Editor’s note: Below is the full text of an open letter written to Barack Hussein Obama. Mr. Kolfage has, as you will read, gone through a lot since signing up to fight in Iraq in service to our country. This guy is a REAL American hero if you ask us.
I nearly died in a war that you and most of your colleagues supported overwhelmingly, including the two presidents who came before you. Many citizens may not agree with waging war in Iraq to free the oppressed Iraqi citizens, but it’s something that warriors like myself have zero control over. I joined to serve my country and to better my life. I’ve seen things that you could never imagine, and they have made me the person I am today.
Mr. Obama, even though we share extreme opposite views, we have one thing in common: we both attended school in Hawaii. However, that’s where the similarities end. You see, as you attended your exclusive, private school, I would ride my bike to Kaimuki High school in one of the roughest areas in Hawaii every morning and would ride past Punahou, the exclusive private school you attended.
I would notice the Bentleys, Maseratis, and fancy foreign cars that all the kids were dropped off in; wow, it must have been extremely rough in Hawaii living that life, right? I could only imagine what it was like to have that kind of money.
Fortunately for you, not many people are aware of the school and the upper class citizens who attended it. The tuition to attend your exclusive, private school was more than it cost me to obtain a Bachelor’s degree in Architecture from the University of Arizona. You talk a big game when it comes to financial inequality; yet I’m quite sure you have no idea what it’s truly like to have sacrificed. You were one of the elitist children in Hawaii.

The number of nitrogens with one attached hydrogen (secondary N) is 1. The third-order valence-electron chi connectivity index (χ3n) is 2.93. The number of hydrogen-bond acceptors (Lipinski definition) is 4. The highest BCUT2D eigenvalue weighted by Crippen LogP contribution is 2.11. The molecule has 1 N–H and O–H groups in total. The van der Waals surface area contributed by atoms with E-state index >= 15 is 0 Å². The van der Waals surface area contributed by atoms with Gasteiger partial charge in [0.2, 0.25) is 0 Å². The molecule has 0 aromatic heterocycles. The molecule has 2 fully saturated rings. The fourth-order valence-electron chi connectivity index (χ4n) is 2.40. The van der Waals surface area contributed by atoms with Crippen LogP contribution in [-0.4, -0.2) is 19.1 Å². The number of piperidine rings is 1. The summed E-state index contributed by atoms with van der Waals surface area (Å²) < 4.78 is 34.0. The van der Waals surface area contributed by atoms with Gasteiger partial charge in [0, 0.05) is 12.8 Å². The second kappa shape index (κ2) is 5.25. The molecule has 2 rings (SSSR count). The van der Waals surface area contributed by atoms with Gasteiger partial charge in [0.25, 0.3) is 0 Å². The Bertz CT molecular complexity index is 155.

After High School, we each chose very different paths. You were able to attend Ivy League schools, and I sought out a military career in hopes of earning a degree. What we have in life as children usually sets the tone for what we will face later in life that will make us successful. I worked to get where I am today, and YOU WERE HANDED IT…Mr. Inequality.
I volunteered to go to Iraq on both of my deployments; and the second time, I begged to go even after I wasn’t selected–which ultimately got me placed on the team where I would lose both legs and my dominant arm. I’ve never asked myself: was losing 3 limbs in a war worth it (even though many Americans were against it)?
I am frequently reminded of the many young Iraqi children who would beg me for water, food, and toys while I was stationed in Iraq–children who in all aspects made the poorest of poor American children look rich. You have no idea what it really means to be poor. It’s laughable that you, who would have no idea what it means to be poor, would so frequently play the inequality card.
The views expressed in this opinion article are solely those of their author and are not necessarily either shared or endorsed by WesternJournalism.com.
This post originally appeared on Western Journalism – Informing And Equipping Americans Who Love Freedom